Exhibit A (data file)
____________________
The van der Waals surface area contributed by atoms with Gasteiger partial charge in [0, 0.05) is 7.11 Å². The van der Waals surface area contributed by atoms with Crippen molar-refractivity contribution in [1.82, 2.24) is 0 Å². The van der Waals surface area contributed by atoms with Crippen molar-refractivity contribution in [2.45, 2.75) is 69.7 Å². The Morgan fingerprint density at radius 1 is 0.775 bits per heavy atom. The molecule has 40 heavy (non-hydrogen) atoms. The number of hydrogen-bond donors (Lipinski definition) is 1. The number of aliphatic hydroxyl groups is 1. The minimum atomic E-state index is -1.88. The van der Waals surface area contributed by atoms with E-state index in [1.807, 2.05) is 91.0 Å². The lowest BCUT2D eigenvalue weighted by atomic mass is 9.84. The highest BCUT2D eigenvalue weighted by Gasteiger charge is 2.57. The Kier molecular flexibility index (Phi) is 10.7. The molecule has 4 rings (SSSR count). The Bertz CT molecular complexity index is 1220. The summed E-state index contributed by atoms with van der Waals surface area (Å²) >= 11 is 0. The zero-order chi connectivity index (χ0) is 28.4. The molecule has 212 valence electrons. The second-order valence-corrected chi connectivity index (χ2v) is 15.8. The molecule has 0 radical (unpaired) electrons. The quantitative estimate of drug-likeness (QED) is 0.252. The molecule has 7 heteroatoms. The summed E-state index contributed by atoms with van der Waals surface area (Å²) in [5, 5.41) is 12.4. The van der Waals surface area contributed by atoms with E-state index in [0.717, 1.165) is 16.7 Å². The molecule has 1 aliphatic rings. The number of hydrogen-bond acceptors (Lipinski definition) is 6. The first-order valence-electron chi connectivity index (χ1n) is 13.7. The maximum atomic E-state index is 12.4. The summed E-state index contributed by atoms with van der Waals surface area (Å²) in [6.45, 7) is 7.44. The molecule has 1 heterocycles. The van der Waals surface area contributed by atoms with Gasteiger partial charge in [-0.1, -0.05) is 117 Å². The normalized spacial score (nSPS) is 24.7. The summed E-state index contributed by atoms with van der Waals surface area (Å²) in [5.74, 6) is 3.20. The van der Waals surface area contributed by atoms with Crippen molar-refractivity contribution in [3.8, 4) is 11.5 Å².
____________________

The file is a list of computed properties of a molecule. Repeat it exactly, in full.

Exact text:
The van der Waals surface area contributed by atoms with Gasteiger partial charge in [0, 0.05) is 7.11 Å². The van der Waals surface area contributed by atoms with Crippen molar-refractivity contribution in [1.82, 2.24) is 0 Å². The van der Waals surface area contributed by atoms with Crippen molar-refractivity contribution in [2.45, 2.75) is 69.7 Å². The Morgan fingerprint density at radius 1 is 0.775 bits per heavy atom. The molecule has 40 heavy (non-hydrogen) atoms. The number of hydrogen-bond donors (Lipinski definition) is 1. The number of aliphatic hydroxyl groups is 1. The minimum atomic E-state index is -1.88. The van der Waals surface area contributed by atoms with E-state index in [1.807, 2.05) is 91.0 Å². The lowest BCUT2D eigenvalue weighted by atomic mass is 9.84. The highest BCUT2D eigenvalue weighted by Gasteiger charge is 2.57. The Kier molecular flexibility index (Phi) is 10.7. The molecule has 4 rings (SSSR count). The Bertz CT molecular complexity index is 1220. The summed E-state index contributed by atoms with van der Waals surface area (Å²) >= 11 is 0. The zero-order chi connectivity index (χ0) is 28.4. The molecule has 212 valence electrons. The second-order valence-corrected chi connectivity index (χ2v) is 15.8. The molecule has 0 radical (unpaired) electrons. The quantitative estimate of drug-likeness (QED) is 0.252. The molecule has 7 heteroatoms. The summed E-state index contributed by atoms with van der Waals surface area (Å²) in [5, 5.41) is 12.4. The van der Waals surface area contributed by atoms with E-state index in [0.717, 1.165) is 16.7 Å². The molecule has 1 aliphatic rings. The number of hydrogen-bond acceptors (Lipinski definition) is 6. The first-order valence-electron chi connectivity index (χ1n) is 13.7. The maximum atomic E-state index is 12.4. The summed E-state index contributed by atoms with van der Waals surface area (Å²) in [6.45, 7) is 7.44. The molecule has 1 heterocycles. The van der Waals surface area contributed by atoms with Gasteiger partial charge in [-0.1, -0.05) is 117 Å². The normalized spacial score (nSPS) is 24.7. The summed E-state index contributed by atoms with van der Waals surface area (Å²) in [5.74, 6) is 3.20. The van der Waals surface area contributed by atoms with Crippen molar-refractivity contribution in [3.8, 4) is 11.5 Å².